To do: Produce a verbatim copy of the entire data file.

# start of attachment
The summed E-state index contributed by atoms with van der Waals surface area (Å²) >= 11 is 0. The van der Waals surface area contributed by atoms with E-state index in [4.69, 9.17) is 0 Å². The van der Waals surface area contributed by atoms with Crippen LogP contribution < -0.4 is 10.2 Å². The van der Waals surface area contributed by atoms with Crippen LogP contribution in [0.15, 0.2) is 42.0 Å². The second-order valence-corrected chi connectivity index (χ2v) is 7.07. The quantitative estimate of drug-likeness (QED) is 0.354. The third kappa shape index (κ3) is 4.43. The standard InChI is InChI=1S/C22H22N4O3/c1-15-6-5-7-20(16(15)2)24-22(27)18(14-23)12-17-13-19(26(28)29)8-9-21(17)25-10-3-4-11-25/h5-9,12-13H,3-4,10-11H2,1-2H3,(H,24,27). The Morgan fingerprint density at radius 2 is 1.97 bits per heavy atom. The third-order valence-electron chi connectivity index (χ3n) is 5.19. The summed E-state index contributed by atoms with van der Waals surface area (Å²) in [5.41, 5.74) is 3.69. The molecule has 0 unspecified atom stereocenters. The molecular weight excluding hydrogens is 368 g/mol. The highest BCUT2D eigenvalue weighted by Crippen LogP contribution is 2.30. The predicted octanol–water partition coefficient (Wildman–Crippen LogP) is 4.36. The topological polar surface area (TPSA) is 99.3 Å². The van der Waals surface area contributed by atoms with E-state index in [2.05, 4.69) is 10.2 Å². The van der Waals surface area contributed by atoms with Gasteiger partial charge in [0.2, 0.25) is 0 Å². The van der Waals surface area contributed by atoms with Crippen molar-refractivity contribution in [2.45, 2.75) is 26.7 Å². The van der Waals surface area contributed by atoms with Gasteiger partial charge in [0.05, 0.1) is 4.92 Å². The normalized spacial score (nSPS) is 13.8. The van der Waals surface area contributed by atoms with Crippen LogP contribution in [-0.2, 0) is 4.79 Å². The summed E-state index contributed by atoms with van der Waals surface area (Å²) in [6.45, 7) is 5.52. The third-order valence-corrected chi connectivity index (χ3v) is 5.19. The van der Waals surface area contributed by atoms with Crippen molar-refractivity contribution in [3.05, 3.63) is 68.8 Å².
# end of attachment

The summed E-state index contributed by atoms with van der Waals surface area (Å²) >= 11 is 0. The van der Waals surface area contributed by atoms with E-state index in [4.69, 9.17) is 0 Å². The van der Waals surface area contributed by atoms with Crippen LogP contribution < -0.4 is 10.2 Å². The van der Waals surface area contributed by atoms with Crippen LogP contribution in [0.15, 0.2) is 42.0 Å². The second-order valence-corrected chi connectivity index (χ2v) is 7.07. The quantitative estimate of drug-likeness (QED) is 0.354. The third kappa shape index (κ3) is 4.43. The standard InChI is InChI=1S/C22H22N4O3/c1-15-6-5-7-20(16(15)2)24-22(27)18(14-23)12-17-13-19(26(28)29)8-9-21(17)25-10-3-4-11-25/h5-9,12-13H,3-4,10-11H2,1-2H3,(H,24,27). The Morgan fingerprint density at radius 2 is 1.97 bits per heavy atom. The third-order valence-electron chi connectivity index (χ3n) is 5.19. The summed E-state index contributed by atoms with van der Waals surface area (Å²) in [5.41, 5.74) is 3.69. The molecule has 0 unspecified atom stereocenters. The molecular weight excluding hydrogens is 368 g/mol. The highest BCUT2D eigenvalue weighted by Crippen LogP contribution is 2.30. The predicted octanol–water partition coefficient (Wildman–Crippen LogP) is 4.36. The topological polar surface area (TPSA) is 99.3 Å². The van der Waals surface area contributed by atoms with E-state index in [2.05, 4.69) is 10.2 Å². The van der Waals surface area contributed by atoms with Gasteiger partial charge in [0.2, 0.25) is 0 Å². The van der Waals surface area contributed by atoms with Crippen molar-refractivity contribution in [2.45, 2.75) is 26.7 Å². The van der Waals surface area contributed by atoms with Gasteiger partial charge in [0.05, 0.1) is 4.92 Å². The normalized spacial score (nSPS) is 13.8. The van der Waals surface area contributed by atoms with Crippen LogP contribution in [-0.2, 0) is 4.79 Å². The summed E-state index contributed by atoms with van der Waals surface area (Å²) in [6.45, 7) is 5.52. The third-order valence-corrected chi connectivity index (χ3v) is 5.19. The van der Waals surface area contributed by atoms with Crippen molar-refractivity contribution in [3.05, 3.63) is 68.8 Å².